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For undergraduate courses in Introduction to Criminological Theory, Theories of Crime & Delinquency, Criminology, Criminal Justice, and Introduction to Criminology found in Departments of Sociology, Criminology and Criminal Justice. This concise book, acclaimed by students as easy to read and understand, covers all the major sociological theories of crime, views the development of these theories, and shows the connections between them over time.
Table of Contents
|The Classical School|
|The Positive School|
|The Chicago School|
|Differential Association Theory|
|Social Control Theory|
|Social Learning Theory|
|The Future of Criminological Theory|
|Table of Contents provided by Publisher. All Rights Reserved.|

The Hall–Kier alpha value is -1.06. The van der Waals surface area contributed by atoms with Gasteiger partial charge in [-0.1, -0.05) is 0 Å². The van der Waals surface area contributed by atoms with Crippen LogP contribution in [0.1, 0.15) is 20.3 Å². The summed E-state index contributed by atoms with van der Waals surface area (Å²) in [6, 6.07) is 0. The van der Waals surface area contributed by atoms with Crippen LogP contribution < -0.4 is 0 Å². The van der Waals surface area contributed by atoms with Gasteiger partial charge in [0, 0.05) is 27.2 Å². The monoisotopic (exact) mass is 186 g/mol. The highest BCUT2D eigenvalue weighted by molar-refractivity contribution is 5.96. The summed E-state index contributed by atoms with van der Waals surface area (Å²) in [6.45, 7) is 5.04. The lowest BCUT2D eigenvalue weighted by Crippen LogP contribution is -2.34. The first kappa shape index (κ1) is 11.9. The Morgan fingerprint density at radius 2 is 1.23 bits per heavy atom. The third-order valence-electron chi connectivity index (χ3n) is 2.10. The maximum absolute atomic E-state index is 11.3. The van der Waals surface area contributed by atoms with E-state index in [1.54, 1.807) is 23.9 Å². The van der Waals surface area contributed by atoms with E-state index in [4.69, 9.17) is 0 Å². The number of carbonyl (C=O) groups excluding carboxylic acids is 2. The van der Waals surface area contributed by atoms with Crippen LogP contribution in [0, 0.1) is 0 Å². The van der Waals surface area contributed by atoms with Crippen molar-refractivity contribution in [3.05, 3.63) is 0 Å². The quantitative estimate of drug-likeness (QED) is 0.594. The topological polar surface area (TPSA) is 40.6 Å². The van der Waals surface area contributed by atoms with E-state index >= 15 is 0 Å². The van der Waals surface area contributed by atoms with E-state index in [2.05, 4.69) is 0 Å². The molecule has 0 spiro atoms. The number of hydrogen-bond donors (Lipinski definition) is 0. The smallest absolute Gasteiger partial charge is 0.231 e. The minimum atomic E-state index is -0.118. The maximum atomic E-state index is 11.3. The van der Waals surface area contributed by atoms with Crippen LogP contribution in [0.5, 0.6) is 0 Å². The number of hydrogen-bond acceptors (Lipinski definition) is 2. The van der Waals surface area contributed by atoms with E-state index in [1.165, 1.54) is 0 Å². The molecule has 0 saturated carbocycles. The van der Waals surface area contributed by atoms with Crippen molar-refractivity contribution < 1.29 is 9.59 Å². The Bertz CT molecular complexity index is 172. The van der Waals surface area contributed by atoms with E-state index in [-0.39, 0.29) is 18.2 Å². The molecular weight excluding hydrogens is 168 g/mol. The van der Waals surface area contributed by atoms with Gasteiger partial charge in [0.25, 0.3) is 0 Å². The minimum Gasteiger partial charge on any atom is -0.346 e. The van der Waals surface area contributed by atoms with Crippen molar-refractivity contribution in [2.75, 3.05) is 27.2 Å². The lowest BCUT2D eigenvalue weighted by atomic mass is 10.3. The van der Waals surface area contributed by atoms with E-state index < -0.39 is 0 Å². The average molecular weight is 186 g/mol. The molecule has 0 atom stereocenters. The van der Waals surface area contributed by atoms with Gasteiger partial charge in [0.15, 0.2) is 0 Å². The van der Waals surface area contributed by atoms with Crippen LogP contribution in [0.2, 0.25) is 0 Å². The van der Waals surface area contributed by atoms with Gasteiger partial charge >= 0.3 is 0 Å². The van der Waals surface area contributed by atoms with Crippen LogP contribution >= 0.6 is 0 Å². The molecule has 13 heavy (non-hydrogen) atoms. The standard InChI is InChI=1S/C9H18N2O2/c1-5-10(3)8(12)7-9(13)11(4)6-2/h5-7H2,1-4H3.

As its title implies, this book is about the major sociological theories of crime. While there are other approaches to the study of crime, since the 1920s criminology has been oriented toward sociology. There are, however, some comments on biological and psychological theories of crime and delinquency in the chapter on Positivism. Those comments have been expanded, in response to instructors' requests. However, we still intend the book to be representative of what criminological theory hasbeen,because a course in criminological theory is mainly a course in history. When we first developed the concept of this text, we wanted to provide undergraduates with a brief but clear description of the most popular criminological theories. We continue to hear from students and colleagues who have used the first three editions that many graduate students find the text valuable as a primer or as a study guide in their theory classes. With this in mind, we have expanded the chapter bibliographies so that they may prove useful to the graduate student writing a research paper. As before we have included an update of current theory. The intent of the first edition was to focus on traditional theories, and we only briefly mentioned contemporary versions in the concluding chapter. In the second and third editions we added chapters that summarized a number of new theoretical directions. However, as time goes on and theory testing and integration continues, we have found it necessary to split some of these concluding chapters into their own distinct theoretical areas. New to this edition, Chapter 14 covers modern strain theory, new directions in social control, and contemporary developmental approaches. Chapter 15 discusses the broader context of integrative and subjective theories as well as metatheory and also includes peacemaking criminology and postmodernism. The future of criminological theory is covered in the final chapter, Chapter 16, and offers the student a summative view of both the heritage of contemporary theory and new ways of looking at theory production. The basic format of the first three editions has been retained in most chapters. We include a discussion of the social and intellectual heritage of the theory, highlight and explain the perspective and major concepts of the theory, and summarize and list the theory's major points. The lists of major points are intended to clarify earlier commentary and to demonstrate the logical connections among the various elements of each theory. The chapter summaries may also serve as review material for examinations. Graduate students may find the major points helpful in determining the background assumptions of the theories, comparing theories, and locating hypotheses for empirical testing. As in the earlier editions, we attempt in most chapters to provide a classification of the theoretical perspective. These areas of the book continue to draw the most discussion. In one sense, we find this appropriate. There are so many methods of classifying theories that it is inevitable that instructors and others who use the text would find some conflict with their own positions. Rather than hide such conflicts, we believe it is more instructive to bring them out into the open for students. Thus, we continue to provide theory classifications and encourage instructors to tell students how their approaches differ from ours. As always, we welcome any feedback on the book. The numerous versions of each theory make critical commentary inevitable. Since this book is designed primarily to be used, we invite readers, students, and teachers alike to provide us with their ideas on how to make it even more useful. We feel very fortunate that we were able to acquire firsthand the comments and advice of some of the original authors of the theories. Our gratitude and appreciation are due to Freda Adler, Ron Akers, A1 Cohen, Ray Jeffery, the late Ed Lemert, Walter Miller, L